The Radicalized Generation and the Populist Party Where will the Cross-Strait Relationship Go?

On January 16th, 2016, Tsai Ing-wen, candidate of the Democratic Progressive Party (DPP), won the fourth presidential election of Taiwan with 56.4 percent of the vote, nearly twice as much as her main opponent, Chu Li-luan, representing the ruling KMT party. The overwhelming victory of both the presidential election and the 2014 local elections marks the absolute dominance of the DPP on the Taiwan political stage for at least the next four years. One of the major political messages of the DPP is stressing its “native Taiwanese identity”and supporting the independence of Taiwan, a populist strategy that has been proven quite effective during the campaign. It is predicted that the pro-independence and the De-Sinicization movement in Taiwan will be encouraged after Tsai’s inauguration in May 2016.

The voting rate of the 2016 Taiwan presidential election was 66.2 percent, which is the lowest of all the presidential elections since 1996. However, according to surveys, 54.2 percent of the voters aged 20 to 29 voted for Tsai, and only 6.4 percent voted for Chu. Also, the voting rate of this group reached 74.5 percent, which is much higher than the average rate. For voters aged 30 to 39, Tsai and Chu won 55% and 5% of the votes, respectively. These two groups of voters were generally born after 1980. This “new generation”that experienced the end of the authoritarian era and the transition to democracy are becoming the driving force of Taiwan politics. The huge advantage that Tsai won with the new generation became the decisive factor of her final victory in the election, which reflects a noticeable fact: the new, younger generation of Taiwan is overwhelmingly “green”(the color that represents the DPP). They have become the pivotal boosting force of “Taiwanization”, which stresses Taiwanese local culture, the identity as a Taiwanese rather than Chinese, and Taiwan independence from China.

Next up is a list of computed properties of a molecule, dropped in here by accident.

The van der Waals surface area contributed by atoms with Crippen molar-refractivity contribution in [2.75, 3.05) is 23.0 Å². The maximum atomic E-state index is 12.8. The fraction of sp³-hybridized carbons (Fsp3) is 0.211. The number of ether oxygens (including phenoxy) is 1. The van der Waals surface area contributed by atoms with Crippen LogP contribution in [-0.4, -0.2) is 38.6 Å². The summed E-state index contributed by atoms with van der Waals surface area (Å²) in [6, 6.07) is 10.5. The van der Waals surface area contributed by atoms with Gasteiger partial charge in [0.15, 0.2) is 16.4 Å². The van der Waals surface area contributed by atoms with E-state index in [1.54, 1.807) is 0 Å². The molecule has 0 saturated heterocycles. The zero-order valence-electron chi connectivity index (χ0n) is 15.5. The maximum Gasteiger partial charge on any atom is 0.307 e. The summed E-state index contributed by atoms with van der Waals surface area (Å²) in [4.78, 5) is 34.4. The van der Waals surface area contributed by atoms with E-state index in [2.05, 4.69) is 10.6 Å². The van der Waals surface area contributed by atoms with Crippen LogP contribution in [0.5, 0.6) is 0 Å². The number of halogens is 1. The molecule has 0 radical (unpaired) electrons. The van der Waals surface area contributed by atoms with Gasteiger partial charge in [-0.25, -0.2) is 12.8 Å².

The apex of the Taiwanization movement came with the Sunflower Movement in 2014. It started with the objection to the Cross Strait Service Trade Agreement (CSSAT), which aimed to liberalize bilateral trade with the mainland and open the service industries on both sides for investment. After KMT legislators used only 30 seconds to close the review session for CSSAT in March 2014, college-student protestors rushed in and occupied the Legislative Yuan (Congress), marking the start of the Sunflower Movement. The student leaders demanded the KMT legislative leadership explain the hasty review process, retrieve the CSSAT for further discussion, and demanded President Ma Ying-jeou’s come to the Legislative Yuan to apologize. The DPP sided with the students during the movement. DPP leaders, including Tsai Ing-wen, participated directly in the protest. Eventually, the KMT President of Legislative Yuan, Wang Jin-pyng, announced that the CSSAT was not to be passed until further review. The students vacated the Legislative Yuan after 23 days of occupation.

The Sunflower Student Movement was a turning point for cross-strait relations, demonstrating the fact that the new generation of Taiwan has become active against closer relations with mainland China. The slogans and banners of the movement expressed radical opinions towards the cross-strait relationship such as Taiwan’s immediate independence, anti-China ideologies, and depicted the Ma administration as a “collaborator of the Communist Party of China”, etc. At the same time, Taiwan’s internet users have also grown overwhelmingly radical in their online posts and comments. They use extreme, and even insulting words to attack mainland China and Chinese, and whoever disagrees with them. The pro-DPP media in Taiwan, social media homepages, and local BBS have all become their “battlefield”, in which they spread their growing hatred towards China and the KMT, blaming them for economic downturn and other social problems of Taiwan in the last four years. To an extent, the “radicalized generation” has posed considerable influence on Taiwan’s elections in both 2014 and 2016, which resulted in major victories for the DPP in both.